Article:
New images of the dwarf planet Pluto reveal a blue atmospheric haze and patches of frozen water, NASA said on Thursday.
The images were captured last week by the New Horizons spacecraft, which was launched in 2006 on a mission to provide the first ever reconnaissance flyby of Pluto and the Kuiper Belt, the region beyond Neptune.
The transmission included the first color images of Pluto's atmospheric haze, showing a blue sky that surprised scientists.
"Who would have expected a blue sky in the Kuiper Belt? It's gorgeous," said Alan Stern, New Horizons principal investigator from Colorado's Southwest Research Institute, in a statement.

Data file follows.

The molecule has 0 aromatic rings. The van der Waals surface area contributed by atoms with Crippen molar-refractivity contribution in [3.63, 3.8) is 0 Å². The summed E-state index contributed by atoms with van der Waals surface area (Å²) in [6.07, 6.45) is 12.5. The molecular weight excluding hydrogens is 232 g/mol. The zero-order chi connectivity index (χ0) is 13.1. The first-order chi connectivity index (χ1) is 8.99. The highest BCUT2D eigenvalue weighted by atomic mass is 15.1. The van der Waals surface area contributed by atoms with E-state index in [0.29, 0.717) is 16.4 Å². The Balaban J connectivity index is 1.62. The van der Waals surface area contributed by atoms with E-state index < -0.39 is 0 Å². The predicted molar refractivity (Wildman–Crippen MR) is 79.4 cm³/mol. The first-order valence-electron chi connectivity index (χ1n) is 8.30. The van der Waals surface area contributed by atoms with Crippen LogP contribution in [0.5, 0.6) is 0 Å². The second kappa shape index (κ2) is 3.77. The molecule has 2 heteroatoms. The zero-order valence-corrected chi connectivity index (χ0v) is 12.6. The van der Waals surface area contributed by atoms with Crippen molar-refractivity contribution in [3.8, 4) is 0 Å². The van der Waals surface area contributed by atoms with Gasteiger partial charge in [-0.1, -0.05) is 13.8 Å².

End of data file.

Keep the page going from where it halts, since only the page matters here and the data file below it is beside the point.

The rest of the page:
The color is likely due to gray or red particles, NASA said, which scatter the blue light. Scientists are also studying how the particles act in the atmosphere and what happens as they fall to earth.
Pluto and its moon Charon are known as ice dwarfs, with a large portion of their mass coming from ice — unlike terrestrial planets such as Earth. Its surface consists of materials including frozen nitrogen and frozen methane.
On Thursday, NASA also revealed that patches of the dwarf's surface are water ice. Now, scientists will study why the water ice appears in some places over others.